LOCAL B.C. Liberals will more than likely be choosing their candidate for the next provincial election in early fall.
And two people have already filled out a lengthy questionnaire leading to a background check needed in order to become a nomination hopeful, says Donny van Dyk, the president of the Skeena provincial Liberal consituency association.
“It’s a pretty thorough document,” said van Dyk of the questionnaire which runs to more than 40 pages.
No deadline has been set for interested people to fill out nomination papers.
An exact nomination date has yet to be set but it will be ahead of the provincial Liberal convention taking place Oct. 26-27 in Whistler, he said.
“What we’d really like to do is make this an event and have a level of excitement,” said van Dyk of the planned nomination meeting.
Local Liberals have already passed one hurdle and that is having more than enough members required by the party to hold a nomination meeting.
The party requirement is one per cent of a constituency’s registered voter total, which is 220 for the Skeena riding, and the riding membership stands at more than 400, said van Dyk.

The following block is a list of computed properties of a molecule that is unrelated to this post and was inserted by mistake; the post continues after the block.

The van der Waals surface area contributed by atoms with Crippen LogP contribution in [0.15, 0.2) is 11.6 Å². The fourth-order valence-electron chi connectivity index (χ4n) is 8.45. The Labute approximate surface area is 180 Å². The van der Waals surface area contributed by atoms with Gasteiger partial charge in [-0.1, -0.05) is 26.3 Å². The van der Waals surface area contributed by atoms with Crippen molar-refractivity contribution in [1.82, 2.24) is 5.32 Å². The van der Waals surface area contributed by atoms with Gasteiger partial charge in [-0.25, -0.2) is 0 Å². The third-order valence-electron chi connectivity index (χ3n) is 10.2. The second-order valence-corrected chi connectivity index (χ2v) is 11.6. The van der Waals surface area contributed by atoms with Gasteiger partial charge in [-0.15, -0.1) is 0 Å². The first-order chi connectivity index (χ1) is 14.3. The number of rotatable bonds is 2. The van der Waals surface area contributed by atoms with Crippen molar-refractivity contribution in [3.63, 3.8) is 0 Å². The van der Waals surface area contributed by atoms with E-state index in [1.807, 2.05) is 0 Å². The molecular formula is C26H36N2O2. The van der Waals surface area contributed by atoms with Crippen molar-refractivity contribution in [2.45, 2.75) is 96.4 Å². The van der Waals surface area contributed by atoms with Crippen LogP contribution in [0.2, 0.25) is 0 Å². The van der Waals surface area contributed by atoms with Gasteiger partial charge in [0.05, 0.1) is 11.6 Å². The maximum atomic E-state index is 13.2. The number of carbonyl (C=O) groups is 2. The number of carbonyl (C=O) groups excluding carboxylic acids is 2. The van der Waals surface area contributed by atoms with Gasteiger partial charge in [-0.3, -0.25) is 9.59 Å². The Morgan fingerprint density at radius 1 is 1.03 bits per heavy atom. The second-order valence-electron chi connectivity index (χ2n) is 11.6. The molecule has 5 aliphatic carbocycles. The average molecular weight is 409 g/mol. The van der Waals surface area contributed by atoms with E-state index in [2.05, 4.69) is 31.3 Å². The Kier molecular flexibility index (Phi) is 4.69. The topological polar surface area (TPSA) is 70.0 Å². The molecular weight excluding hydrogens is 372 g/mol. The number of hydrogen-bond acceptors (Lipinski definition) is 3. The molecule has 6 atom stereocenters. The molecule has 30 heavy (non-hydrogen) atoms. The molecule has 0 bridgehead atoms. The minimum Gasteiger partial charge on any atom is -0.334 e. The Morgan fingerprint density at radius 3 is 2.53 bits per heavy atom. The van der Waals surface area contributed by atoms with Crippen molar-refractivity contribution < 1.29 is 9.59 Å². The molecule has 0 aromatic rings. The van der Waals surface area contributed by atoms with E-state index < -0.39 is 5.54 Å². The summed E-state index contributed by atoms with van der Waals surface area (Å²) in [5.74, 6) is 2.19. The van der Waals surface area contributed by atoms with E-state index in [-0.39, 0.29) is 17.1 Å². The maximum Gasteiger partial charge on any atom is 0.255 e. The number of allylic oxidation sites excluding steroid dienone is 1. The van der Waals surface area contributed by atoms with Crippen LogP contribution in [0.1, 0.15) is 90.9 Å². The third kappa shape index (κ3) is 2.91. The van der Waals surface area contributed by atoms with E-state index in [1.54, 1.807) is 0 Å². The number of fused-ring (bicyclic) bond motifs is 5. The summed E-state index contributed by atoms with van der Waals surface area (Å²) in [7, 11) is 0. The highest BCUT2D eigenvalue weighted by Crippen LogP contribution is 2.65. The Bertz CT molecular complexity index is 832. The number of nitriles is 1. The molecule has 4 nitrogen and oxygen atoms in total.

He attributed some of that number to candidates signing up supporters during the leadership race of late 2010 and early 2011.
And some of those members would have been signed up when van Dyk ran for the Skeena nomination in the lead-up to the 2009 provincial election.
That’s because Liberal party memberships last for four years.
Van Dyk said he won’t be a candidate for the party, saying he’s quite happy in his current party role which is chair of its provincial executive.
And although local Liberals have yet to debate any policy measures or resolutions they wish to be adopted at the Whistler convention, van Dyk said a provincial Liberal website created to spark discussion is gaining popularity.
“It’s called the Ideas Lab and it’s generating a lot of discussion,” said van Dyk.
“As a matter of fact, the top topic right now is whether we should repeal the bicycle helmet law,” he added.
The site’s other popular topics at the moment include regulating and taxing cannabis, scrapping the provincial government’s carbon tax and banning oil tanker traffic on the north coast.